Illinois vs. Illinois College.
'Northwestern vs. Lake Forest.
Michigan vs. Case.
Nebraska vs. Bellevue.
Cornell vs. Oberlin.
Harvard vs. Holy Cross.
Princeton vs. Lehigh.
Pennsylvania vs. Dickinson.
Yale vs. Syracuse.
Results of all of these football
games cannot be found in any of the
city dailies reaching Bemidji before
Sunday noon. Watch the Pioneer
bulletin board every day.
AMES IS CONFIDENT.
Minneapolis, Oct. 5.Confidence
is en route to Northrop field. But
it will not hearten Minnesota root
ers. It is coming in the shape of a
coach, eleven husky regulars and a
number of substitutes, who will wear
the red and yellow of Ames.
It has been four years since the
Aggies have crossed the Minnesota
goal line, and fourteen since they
have left the field victors. In 1908
Minnesota was at the big end of a
15-0 score, and in 1898 at the small
end of a 0-6 result. This year they
feel they will win.
The Iowa farmers have left Ames,
and by this morning will be quarter
ed in Minneapolis. Before starting
on his expedition Coach Clyde Wil
liams gave out a bear report con
cerning the condition of his men,
but, reading between the lines, it
can be seen that the Iowa teacher is
more than reasonably certain his pu
pils will be able to teach those of
Dr. Williams a few of the fine points
of the modern game.
SOCIALIST TO LECTURE.
Nellie M. Zeh, a Socialist lecturer,
will give an address in the city hall
Thursday, October 17. She claims
to have the remedy for "poor jobs or
lack of jobs, poor farms or lack of
farms, drudgery and the high cost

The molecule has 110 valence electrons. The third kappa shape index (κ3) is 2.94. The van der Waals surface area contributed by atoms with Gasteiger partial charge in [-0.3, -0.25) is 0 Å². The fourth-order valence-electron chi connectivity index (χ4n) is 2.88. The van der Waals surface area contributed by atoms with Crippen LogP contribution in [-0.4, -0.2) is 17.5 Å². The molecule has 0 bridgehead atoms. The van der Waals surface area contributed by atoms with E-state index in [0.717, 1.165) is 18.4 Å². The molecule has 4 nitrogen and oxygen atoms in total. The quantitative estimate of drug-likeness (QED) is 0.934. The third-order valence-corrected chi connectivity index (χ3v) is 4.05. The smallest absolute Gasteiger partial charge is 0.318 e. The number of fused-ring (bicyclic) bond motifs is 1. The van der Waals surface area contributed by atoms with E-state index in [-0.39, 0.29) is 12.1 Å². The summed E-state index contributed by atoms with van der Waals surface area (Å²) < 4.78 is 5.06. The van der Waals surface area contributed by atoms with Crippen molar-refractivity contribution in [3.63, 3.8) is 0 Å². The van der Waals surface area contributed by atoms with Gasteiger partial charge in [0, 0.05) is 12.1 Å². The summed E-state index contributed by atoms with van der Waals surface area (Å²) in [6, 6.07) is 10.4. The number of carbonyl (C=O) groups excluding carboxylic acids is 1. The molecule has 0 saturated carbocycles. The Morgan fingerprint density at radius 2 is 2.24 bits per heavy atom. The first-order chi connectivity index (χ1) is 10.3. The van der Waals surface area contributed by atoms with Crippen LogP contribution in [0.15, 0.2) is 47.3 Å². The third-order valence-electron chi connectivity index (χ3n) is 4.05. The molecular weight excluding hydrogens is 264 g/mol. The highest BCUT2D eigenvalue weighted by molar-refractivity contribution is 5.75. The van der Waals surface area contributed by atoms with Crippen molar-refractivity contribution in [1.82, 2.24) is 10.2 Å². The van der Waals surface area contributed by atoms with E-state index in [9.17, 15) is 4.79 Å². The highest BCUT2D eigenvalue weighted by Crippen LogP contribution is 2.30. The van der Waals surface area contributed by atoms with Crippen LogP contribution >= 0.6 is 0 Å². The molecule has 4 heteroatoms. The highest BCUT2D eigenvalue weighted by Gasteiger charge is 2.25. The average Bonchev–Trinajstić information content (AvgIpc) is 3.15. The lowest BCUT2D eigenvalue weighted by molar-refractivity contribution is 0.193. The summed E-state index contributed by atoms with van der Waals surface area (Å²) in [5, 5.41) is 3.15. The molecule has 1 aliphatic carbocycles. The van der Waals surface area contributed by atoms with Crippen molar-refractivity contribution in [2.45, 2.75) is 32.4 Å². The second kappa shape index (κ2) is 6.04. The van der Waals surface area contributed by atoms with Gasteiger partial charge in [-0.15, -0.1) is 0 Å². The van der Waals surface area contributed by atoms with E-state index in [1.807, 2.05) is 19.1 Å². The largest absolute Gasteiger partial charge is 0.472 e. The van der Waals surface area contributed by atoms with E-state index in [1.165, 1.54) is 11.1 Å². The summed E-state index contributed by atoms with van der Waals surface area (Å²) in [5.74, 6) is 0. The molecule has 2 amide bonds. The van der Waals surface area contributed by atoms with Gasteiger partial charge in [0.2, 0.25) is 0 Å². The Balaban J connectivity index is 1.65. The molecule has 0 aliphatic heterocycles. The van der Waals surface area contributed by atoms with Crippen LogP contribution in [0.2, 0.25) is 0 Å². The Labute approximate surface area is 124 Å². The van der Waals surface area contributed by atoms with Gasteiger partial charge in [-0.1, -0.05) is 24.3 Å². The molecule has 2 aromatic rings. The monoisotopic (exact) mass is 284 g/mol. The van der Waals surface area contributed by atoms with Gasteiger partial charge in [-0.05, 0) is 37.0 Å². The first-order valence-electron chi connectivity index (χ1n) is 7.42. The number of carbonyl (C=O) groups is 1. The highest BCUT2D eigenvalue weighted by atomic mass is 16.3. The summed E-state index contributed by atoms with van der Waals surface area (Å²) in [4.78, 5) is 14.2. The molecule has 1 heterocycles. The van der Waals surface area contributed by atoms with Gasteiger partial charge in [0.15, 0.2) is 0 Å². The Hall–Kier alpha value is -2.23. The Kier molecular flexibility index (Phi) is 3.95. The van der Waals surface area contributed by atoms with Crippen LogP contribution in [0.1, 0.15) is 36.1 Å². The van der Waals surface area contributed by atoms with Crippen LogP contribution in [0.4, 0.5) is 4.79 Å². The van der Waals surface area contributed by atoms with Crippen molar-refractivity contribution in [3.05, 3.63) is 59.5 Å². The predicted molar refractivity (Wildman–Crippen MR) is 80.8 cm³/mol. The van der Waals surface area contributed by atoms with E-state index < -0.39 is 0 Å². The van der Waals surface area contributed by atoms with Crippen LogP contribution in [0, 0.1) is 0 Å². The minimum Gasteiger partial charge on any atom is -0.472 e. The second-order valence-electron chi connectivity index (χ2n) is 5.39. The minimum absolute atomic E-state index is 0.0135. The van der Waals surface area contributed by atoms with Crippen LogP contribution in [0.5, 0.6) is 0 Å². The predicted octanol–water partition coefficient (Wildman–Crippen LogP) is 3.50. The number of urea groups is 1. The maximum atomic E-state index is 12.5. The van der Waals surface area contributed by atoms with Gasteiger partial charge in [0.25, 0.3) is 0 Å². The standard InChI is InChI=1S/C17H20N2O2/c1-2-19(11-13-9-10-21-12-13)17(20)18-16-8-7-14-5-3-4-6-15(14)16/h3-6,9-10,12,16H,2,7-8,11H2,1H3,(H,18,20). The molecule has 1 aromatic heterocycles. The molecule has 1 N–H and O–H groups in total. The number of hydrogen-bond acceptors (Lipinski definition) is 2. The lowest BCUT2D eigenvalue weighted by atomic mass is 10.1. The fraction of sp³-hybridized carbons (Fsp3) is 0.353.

Scoop Thought The Ed MUST Have Forgotten Something i "HOP"
TO VISIT MINNESOTA
William J. Bryan to Speak at Sev
eral Points In This State During
October Campaign Tour.
LEAVES LINCOLN SUNDAY NIGHT
(By United Press.)
Lincoln, Neb., Oct. 5.Additional
campaign dates, for W. J. Bry%n
have been annotroeed_.by .Charles J#L
Bryan of the national committee.
Following Governor Wilson's visit
Sunday, Bryan will leave Lincoln
Sunday afternoon for South Dakota.
Wakonda will be the first speech
that Bryan will make in South Da
kota, early Monday, October 7.
He will speak at Yankton at 10
o'-clock and will go by special train
from yjnkto north and west
through South Datarta, completing
his day's tour at Pierre.
On the eighth he will go east from
Pierre, speaking at towns en route
to Aberdeen, where he will close his
South Dakota campaign with the
night of the eighth.
The ninnth and tenth of October
will be devoted to North Dakota,
where he will close the North Da
kota speaking dates with a night
meeting at Fargo October 10.
He will leave Fargo on the" morn
ing of the eleventh for Minneapo
lis and St. Paul, speaking at the in
termediate points and closing his
Minnesota tour with night meetings
at Minneapolis and St. Paul on the
October 1 2 to 14 will be spent in
October 16, 17 and 18 will be de
voted to Indiana.
October 19 to 22 will be spent in
Man Kills Four Bears.
Albert Wessburg, one of the jew
elers of the George T. Baker and
company store has returned from a
vacation trip at the west end of
upper Red Lake. He reports that
duck hunting was fine and that dur
ing his vacation his party shot sev
eral hundred ducks during a period
of about three weeks. He ran onto
a bear and thre cubs and managed
to kill all four of them. Mr. Wess
burg has photographs of his trip.
poo*Mr A GOLPCR,
Mu*r W*H -ntos* H
0* UIM WH8H
Vtfe. &ttOOT& 9
Are Urging Voters to Cast Ballot For
Proposed Amendment to State ~'*^-1**
WOULD INCREASE ROAD FUND
Act Provides for One Mill Assessment
On All Taxable Proeprty to Raise
Raise Honey for Highways.
NEEDED IN NORTHERN MINN.